Massachusetts SRECs Explained – Part I

SolarPanelsBeingInstalled 300x225 Massachusetts SRECs Explained – Part I

Massachusetts joins other stateslike New Jersey , Pennsylvania, and Maryland in creating an SREC marketin 2010.  However, what sets the Massachusetts SREC system apart is that it is a market driven system that allows flexibility to react to market conditions.   In addition, most of the other states have an SREC system that is based on  requiring a certain portion of electricity to comefrom solar generation, where Massachusetts imposes a “minimum standard”.

What are SRECs?

SRECs, or Solar Renewable Energy Credits, are tradeable certificatesthat represent all the positive environmental attributes of electricitygenerated from a solar electric system.  Each time a solar systemgenerates 1,000 kilowatt hours (1 megawatt hour) of electricity, an SREC is issued which can then be sold or traded separately.

What projects qualify for SRECs?

In order to qualify for SRECs, projects must be in Massachusetts(with some exemptions to previous contracts) and must be grid-tiedsystems under 2 megawatts (DC).  For 2010, the Solar Carve-Outrequirement is 30 megawatts DC, with a soft target of  70 megawatts DCin 2011, and the maximum is to estimated be reached in 2016 at 400megawatts.

What is an SREC worth in Massachusetts?

There is not definitive answer.  The price of SRECs is created bymarket availability and can range anywhere from $285/MWh  to $600/MWh. The Solar Credit Clearinghouse Auction essentially creates the pricefloor because they will purchase any SRECS that can not be sold on theopen market for $300/MWh minus a 5% administrative charge, or $285/MWh. .  If electricity suppliers fall short of their SREC requirement fortheir RPS obligation, they will have to pay a penalty of $600/MWh.  This is how we get to the price ceiling because the market value of SRECswill never be greater than that penalty.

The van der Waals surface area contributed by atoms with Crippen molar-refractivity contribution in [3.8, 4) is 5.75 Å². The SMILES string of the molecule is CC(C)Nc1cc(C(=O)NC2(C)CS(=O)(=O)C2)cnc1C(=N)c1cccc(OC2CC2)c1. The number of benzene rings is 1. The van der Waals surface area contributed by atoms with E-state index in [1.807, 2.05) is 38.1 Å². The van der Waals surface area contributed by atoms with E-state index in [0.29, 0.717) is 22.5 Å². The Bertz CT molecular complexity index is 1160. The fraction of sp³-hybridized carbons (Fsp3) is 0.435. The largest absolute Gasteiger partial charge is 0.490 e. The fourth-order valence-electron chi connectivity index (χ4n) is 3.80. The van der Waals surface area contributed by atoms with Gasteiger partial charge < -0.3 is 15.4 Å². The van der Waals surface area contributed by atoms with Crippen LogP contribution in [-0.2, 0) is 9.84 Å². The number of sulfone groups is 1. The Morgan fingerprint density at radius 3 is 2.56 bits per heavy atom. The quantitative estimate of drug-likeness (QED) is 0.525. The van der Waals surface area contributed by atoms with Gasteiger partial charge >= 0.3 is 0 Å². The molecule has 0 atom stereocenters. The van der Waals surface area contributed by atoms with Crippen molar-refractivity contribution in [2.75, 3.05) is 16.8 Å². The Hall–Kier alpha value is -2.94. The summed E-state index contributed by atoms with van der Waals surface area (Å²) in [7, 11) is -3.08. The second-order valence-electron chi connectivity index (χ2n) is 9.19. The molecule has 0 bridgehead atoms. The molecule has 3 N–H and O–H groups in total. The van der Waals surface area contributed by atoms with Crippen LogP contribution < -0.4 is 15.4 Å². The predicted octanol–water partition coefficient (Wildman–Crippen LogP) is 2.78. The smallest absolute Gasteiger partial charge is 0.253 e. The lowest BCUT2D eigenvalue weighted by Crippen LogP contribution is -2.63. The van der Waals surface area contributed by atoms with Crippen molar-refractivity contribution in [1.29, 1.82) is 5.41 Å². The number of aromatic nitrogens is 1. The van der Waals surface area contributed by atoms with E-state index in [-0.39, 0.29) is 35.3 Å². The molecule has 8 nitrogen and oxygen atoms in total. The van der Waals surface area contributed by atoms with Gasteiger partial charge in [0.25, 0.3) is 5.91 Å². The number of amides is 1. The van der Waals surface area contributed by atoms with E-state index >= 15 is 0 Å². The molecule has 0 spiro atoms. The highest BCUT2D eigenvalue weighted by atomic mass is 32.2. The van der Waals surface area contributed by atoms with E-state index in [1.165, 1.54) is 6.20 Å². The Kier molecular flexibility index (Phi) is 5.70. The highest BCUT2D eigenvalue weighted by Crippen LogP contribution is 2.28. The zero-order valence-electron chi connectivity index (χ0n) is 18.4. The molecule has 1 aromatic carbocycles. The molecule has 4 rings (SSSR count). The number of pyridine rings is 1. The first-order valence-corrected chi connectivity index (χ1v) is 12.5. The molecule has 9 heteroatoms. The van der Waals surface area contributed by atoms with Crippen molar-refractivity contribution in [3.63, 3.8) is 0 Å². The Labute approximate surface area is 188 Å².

How can I participate in the  SREC program?

Homes or business with solar electricity-generating systems canparticipate in this program via an “opt-in” agreement, which guaranteesparticipation for a set number of years.  In 2010, the “opt-in”arrangement is for 10 years and can be adjusted downward by 2 yearsannually.

Example of SREC potential benefit in Massachusetts.

Let’s take a look at a 10 kW DC system for a residential customer.  A system of this size would produce about 12 MWh so it could qualify for12 SRECs annually.

Minimum SREC Payment: 12 MWh  x $285/MWh =  $3,420 annually

Minimum SREC Payment over 10 years =  $34,420

The above is a very conservative estimate.  If SRECs are priced atthe ceiling, the SREC payment would be significantly more generous.

Maximum SREC Payment over 10 years = $72,000  – That’s a pretty goodincentive to go solar!!

Why should I install a solar electric system now?  Will SRECs expire?

As stated above, the opt-in agreement is for 10 years and can beadjusted downward by 2 years annually.  You have the opportunity toreceive the most benefit this year since you can sign on to a 10 yearterm.  In addition, the Solar Carve-Out will only support 400 MW of newsolar capacity in Massachusetts. Once the  goal is reached,  the opt-interm for all solar generators has expired, and SRECs will no longer begenerated. At that time, solar facilities can generate renewable energycredits (RECs) and can sell those for compliance under the Class Istandard.

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